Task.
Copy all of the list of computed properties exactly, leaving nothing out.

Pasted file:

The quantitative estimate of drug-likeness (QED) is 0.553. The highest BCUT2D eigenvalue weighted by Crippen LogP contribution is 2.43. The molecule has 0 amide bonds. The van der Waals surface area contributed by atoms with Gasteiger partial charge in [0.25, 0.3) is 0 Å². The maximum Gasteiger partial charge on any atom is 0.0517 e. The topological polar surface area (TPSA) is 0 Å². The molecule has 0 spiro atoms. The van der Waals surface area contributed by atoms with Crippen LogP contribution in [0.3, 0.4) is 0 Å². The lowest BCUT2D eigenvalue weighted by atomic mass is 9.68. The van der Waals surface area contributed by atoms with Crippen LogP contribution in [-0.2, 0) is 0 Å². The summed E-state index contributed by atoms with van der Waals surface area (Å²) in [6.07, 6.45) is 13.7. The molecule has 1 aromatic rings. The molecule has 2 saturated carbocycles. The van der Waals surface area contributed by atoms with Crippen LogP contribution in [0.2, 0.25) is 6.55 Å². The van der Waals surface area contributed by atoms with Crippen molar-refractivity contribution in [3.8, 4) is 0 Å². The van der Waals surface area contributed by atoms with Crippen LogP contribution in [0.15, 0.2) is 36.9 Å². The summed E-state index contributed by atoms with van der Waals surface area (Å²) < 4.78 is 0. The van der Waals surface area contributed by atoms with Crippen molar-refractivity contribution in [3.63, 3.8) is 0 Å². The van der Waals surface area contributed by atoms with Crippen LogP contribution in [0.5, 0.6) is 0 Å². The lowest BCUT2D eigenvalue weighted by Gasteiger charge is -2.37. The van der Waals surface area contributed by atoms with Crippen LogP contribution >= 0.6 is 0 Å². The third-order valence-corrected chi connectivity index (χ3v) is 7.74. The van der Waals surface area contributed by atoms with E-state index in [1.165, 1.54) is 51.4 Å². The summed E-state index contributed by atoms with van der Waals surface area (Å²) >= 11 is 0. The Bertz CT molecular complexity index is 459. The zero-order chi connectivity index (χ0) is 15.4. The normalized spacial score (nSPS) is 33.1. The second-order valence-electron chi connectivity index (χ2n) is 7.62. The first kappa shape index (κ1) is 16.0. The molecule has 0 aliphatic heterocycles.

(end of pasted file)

The quantitative estimate of drug-likeness (QED) is 0.553. The highest BCUT2D eigenvalue weighted by Crippen LogP contribution is 2.43. The molecule has 0 amide bonds. The van der Waals surface area contributed by atoms with Gasteiger partial charge in [0.25, 0.3) is 0 Å². The maximum Gasteiger partial charge on any atom is 0.0517 e. The topological polar surface area (TPSA) is 0 Å². The molecule has 0 spiro atoms. The van der Waals surface area contributed by atoms with Crippen LogP contribution in [0.3, 0.4) is 0 Å². The lowest BCUT2D eigenvalue weighted by atomic mass is 9.68. The van der Waals surface area contributed by atoms with Crippen LogP contribution in [-0.2, 0) is 0 Å². The summed E-state index contributed by atoms with van der Waals surface area (Å²) in [6.07, 6.45) is 13.7. The molecule has 1 aromatic rings. The molecule has 2 saturated carbocycles. The van der Waals surface area contributed by atoms with Crippen LogP contribution in [0.2, 0.25) is 6.55 Å². The van der Waals surface area contributed by atoms with Crippen molar-refractivity contribution in [3.8, 4) is 0 Å². The van der Waals surface area contributed by atoms with Crippen LogP contribution in [0.15, 0.2) is 36.9 Å². The summed E-state index contributed by atoms with van der Waals surface area (Å²) < 4.78 is 0. The van der Waals surface area contributed by atoms with Crippen molar-refractivity contribution in [3.63, 3.8) is 0 Å². The van der Waals surface area contributed by atoms with Crippen LogP contribution in [0.5, 0.6) is 0 Å². The lowest BCUT2D eigenvalue weighted by Gasteiger charge is -2.37. The van der Waals surface area contributed by atoms with Crippen LogP contribution >= 0.6 is 0 Å². The third-order valence-corrected chi connectivity index (χ3v) is 7.74. The van der Waals surface area contributed by atoms with E-state index in [1.165, 1.54) is 51.4 Å². The summed E-state index contributed by atoms with van der Waals surface area (Å²) >= 11 is 0. The Bertz CT molecular complexity index is 459. The zero-order chi connectivity index (χ0) is 15.4. The normalized spacial score (nSPS) is 33.1. The second-order valence-electron chi connectivity index (χ2n) is 7.62. The first kappa shape index (κ1) is 16.0. The molecule has 0 aliphatic heterocycles.